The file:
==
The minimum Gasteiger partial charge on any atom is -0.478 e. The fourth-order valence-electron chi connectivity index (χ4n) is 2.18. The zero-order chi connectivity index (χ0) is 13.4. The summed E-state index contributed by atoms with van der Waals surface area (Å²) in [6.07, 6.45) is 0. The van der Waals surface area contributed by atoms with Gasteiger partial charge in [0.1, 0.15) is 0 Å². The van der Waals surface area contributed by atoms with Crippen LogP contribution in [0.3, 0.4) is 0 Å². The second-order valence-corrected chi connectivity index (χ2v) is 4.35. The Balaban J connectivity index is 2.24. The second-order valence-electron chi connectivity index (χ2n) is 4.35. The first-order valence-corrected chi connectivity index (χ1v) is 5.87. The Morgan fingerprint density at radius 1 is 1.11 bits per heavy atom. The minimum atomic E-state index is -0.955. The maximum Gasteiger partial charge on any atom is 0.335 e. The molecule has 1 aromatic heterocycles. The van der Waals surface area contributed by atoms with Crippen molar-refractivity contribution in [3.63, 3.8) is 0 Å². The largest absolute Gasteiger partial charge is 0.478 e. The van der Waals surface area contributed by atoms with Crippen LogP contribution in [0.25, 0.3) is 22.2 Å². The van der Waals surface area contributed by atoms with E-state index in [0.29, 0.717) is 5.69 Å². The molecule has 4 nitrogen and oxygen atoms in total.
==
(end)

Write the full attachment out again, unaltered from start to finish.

The minimum Gasteiger partial charge on any atom is -0.478 e. The fourth-order valence-electron chi connectivity index (χ4n) is 2.18. The zero-order chi connectivity index (χ0) is 13.4. The summed E-state index contributed by atoms with van der Waals surface area (Å²) in [6.07, 6.45) is 0. The van der Waals surface area contributed by atoms with Gasteiger partial charge in [0.1, 0.15) is 0 Å². The van der Waals surface area contributed by atoms with Crippen LogP contribution in [0.3, 0.4) is 0 Å². The second-order valence-corrected chi connectivity index (χ2v) is 4.35. The Balaban J connectivity index is 2.24. The second-order valence-electron chi connectivity index (χ2n) is 4.35. The first-order valence-corrected chi connectivity index (χ1v) is 5.87. The Morgan fingerprint density at radius 1 is 1.11 bits per heavy atom. The minimum atomic E-state index is -0.955. The maximum Gasteiger partial charge on any atom is 0.335 e. The molecule has 1 aromatic heterocycles. The van der Waals surface area contributed by atoms with Crippen molar-refractivity contribution in [3.63, 3.8) is 0 Å². The largest absolute Gasteiger partial charge is 0.478 e. The van der Waals surface area contributed by atoms with Crippen LogP contribution in [0.25, 0.3) is 22.2 Å². The van der Waals surface area contributed by atoms with E-state index in [0.29, 0.717) is 5.69 Å². The molecule has 4 nitrogen and oxygen atoms in total.